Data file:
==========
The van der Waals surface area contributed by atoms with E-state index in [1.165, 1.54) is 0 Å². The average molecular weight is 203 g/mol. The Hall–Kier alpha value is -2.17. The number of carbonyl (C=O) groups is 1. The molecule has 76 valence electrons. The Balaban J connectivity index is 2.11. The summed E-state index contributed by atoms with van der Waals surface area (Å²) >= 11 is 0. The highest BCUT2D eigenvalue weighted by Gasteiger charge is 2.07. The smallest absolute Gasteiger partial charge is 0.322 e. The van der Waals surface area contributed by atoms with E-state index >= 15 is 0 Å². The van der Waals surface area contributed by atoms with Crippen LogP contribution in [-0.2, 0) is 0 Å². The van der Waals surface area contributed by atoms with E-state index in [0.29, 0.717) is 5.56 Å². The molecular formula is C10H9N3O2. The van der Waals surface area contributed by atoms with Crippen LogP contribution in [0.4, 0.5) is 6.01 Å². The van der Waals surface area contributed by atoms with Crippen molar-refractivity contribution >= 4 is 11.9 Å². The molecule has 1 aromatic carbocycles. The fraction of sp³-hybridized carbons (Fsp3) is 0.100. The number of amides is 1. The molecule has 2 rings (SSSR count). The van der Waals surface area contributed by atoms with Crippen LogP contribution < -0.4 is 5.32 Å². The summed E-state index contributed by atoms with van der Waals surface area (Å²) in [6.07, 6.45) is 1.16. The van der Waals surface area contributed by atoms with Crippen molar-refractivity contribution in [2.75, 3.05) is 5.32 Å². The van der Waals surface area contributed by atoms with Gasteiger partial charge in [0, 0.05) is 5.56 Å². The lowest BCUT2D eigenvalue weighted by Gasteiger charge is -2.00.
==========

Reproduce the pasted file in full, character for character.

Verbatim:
The van der Waals surface area contributed by atoms with E-state index in [1.165, 1.54) is 0 Å². The average molecular weight is 203 g/mol. The Hall–Kier alpha value is -2.17. The number of carbonyl (C=O) groups is 1. The molecule has 76 valence electrons. The Balaban J connectivity index is 2.11. The summed E-state index contributed by atoms with van der Waals surface area (Å²) >= 11 is 0. The highest BCUT2D eigenvalue weighted by Gasteiger charge is 2.07. The smallest absolute Gasteiger partial charge is 0.322 e. The van der Waals surface area contributed by atoms with E-state index >= 15 is 0 Å². The van der Waals surface area contributed by atoms with Crippen LogP contribution in [-0.2, 0) is 0 Å². The van der Waals surface area contributed by atoms with E-state index in [0.29, 0.717) is 5.56 Å². The molecular formula is C10H9N3O2. The van der Waals surface area contributed by atoms with Crippen LogP contribution in [0.4, 0.5) is 6.01 Å². The van der Waals surface area contributed by atoms with Crippen molar-refractivity contribution >= 4 is 11.9 Å². The molecule has 1 aromatic carbocycles. The fraction of sp³-hybridized carbons (Fsp3) is 0.100. The number of amides is 1. The molecule has 2 rings (SSSR count). The van der Waals surface area contributed by atoms with Crippen LogP contribution < -0.4 is 5.32 Å². The summed E-state index contributed by atoms with van der Waals surface area (Å²) in [6.07, 6.45) is 1.16. The van der Waals surface area contributed by atoms with Crippen molar-refractivity contribution in [2.75, 3.05) is 5.32 Å². The van der Waals surface area contributed by atoms with Gasteiger partial charge in [0, 0.05) is 5.56 Å². The lowest BCUT2D eigenvalue weighted by Gasteiger charge is -2.00.